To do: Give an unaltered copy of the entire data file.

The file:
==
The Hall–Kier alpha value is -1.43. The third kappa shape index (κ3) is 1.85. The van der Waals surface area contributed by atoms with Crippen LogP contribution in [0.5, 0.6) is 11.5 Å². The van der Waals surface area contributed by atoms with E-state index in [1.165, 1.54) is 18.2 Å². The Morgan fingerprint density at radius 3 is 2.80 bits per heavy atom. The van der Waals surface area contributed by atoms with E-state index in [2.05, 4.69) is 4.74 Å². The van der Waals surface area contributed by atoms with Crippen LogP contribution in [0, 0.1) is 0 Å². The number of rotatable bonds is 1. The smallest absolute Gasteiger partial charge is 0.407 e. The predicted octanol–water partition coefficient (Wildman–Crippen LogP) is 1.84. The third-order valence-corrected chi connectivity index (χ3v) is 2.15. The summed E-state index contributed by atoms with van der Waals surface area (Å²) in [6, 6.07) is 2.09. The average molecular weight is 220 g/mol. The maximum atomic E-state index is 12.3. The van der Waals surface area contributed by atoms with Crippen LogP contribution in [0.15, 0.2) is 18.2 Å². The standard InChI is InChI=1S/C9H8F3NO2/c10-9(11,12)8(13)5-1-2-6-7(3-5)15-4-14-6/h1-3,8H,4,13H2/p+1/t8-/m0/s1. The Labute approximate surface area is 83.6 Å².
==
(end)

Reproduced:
The Hall–Kier alpha value is -1.43. The third kappa shape index (κ3) is 1.85. The van der Waals surface area contributed by atoms with Crippen LogP contribution in [0.5, 0.6) is 11.5 Å². The van der Waals surface area contributed by atoms with E-state index in [1.165, 1.54) is 18.2 Å². The Morgan fingerprint density at radius 3 is 2.80 bits per heavy atom. The van der Waals surface area contributed by atoms with E-state index in [2.05, 4.69) is 4.74 Å². The van der Waals surface area contributed by atoms with Crippen LogP contribution in [0, 0.1) is 0 Å². The number of rotatable bonds is 1. The smallest absolute Gasteiger partial charge is 0.407 e. The predicted octanol–water partition coefficient (Wildman–Crippen LogP) is 1.84. The third-order valence-corrected chi connectivity index (χ3v) is 2.15. The summed E-state index contributed by atoms with van der Waals surface area (Å²) in [6, 6.07) is 2.09. The average molecular weight is 220 g/mol. The maximum atomic E-state index is 12.3. The van der Waals surface area contributed by atoms with Crippen LogP contribution in [0.15, 0.2) is 18.2 Å². The standard InChI is InChI=1S/C9H8F3NO2/c10-9(11,12)8(13)5-1-2-6-7(3-5)15-4-14-6/h1-3,8H,4,13H2/p+1/t8-/m0/s1. The Labute approximate surface area is 83.6 Å².